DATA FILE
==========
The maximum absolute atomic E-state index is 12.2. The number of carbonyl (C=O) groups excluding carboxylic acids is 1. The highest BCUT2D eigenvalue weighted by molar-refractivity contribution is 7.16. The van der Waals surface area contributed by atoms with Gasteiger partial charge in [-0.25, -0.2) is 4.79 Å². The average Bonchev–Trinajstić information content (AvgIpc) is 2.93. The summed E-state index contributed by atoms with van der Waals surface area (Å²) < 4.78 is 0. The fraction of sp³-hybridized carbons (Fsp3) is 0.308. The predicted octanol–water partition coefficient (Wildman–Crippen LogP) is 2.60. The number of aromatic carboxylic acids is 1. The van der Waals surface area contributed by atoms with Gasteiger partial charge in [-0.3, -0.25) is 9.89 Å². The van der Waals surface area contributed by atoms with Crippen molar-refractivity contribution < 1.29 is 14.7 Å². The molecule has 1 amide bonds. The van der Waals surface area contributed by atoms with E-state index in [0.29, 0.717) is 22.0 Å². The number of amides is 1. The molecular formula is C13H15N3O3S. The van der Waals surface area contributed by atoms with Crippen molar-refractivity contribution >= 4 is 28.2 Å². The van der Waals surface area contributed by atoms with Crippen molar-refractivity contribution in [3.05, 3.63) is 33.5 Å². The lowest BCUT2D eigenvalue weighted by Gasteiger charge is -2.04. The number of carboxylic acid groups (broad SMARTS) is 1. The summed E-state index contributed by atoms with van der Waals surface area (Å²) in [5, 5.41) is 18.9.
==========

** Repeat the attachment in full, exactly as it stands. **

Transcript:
The maximum absolute atomic E-state index is 12.2. The number of carbonyl (C=O) groups excluding carboxylic acids is 1. The highest BCUT2D eigenvalue weighted by molar-refractivity contribution is 7.16. The van der Waals surface area contributed by atoms with Gasteiger partial charge in [-0.25, -0.2) is 4.79 Å². The average Bonchev–Trinajstić information content (AvgIpc) is 2.93. The summed E-state index contributed by atoms with van der Waals surface area (Å²) < 4.78 is 0. The fraction of sp³-hybridized carbons (Fsp3) is 0.308. The predicted octanol–water partition coefficient (Wildman–Crippen LogP) is 2.60. The number of aromatic carboxylic acids is 1. The van der Waals surface area contributed by atoms with Gasteiger partial charge in [-0.3, -0.25) is 9.89 Å². The van der Waals surface area contributed by atoms with Crippen molar-refractivity contribution < 1.29 is 14.7 Å². The molecule has 1 amide bonds. The van der Waals surface area contributed by atoms with E-state index in [0.29, 0.717) is 22.0 Å². The number of amides is 1. The molecular formula is C13H15N3O3S. The van der Waals surface area contributed by atoms with Crippen molar-refractivity contribution >= 4 is 28.2 Å². The van der Waals surface area contributed by atoms with Crippen molar-refractivity contribution in [3.05, 3.63) is 33.5 Å². The lowest BCUT2D eigenvalue weighted by Gasteiger charge is -2.04. The number of carboxylic acid groups (broad SMARTS) is 1. The summed E-state index contributed by atoms with van der Waals surface area (Å²) in [5, 5.41) is 18.9.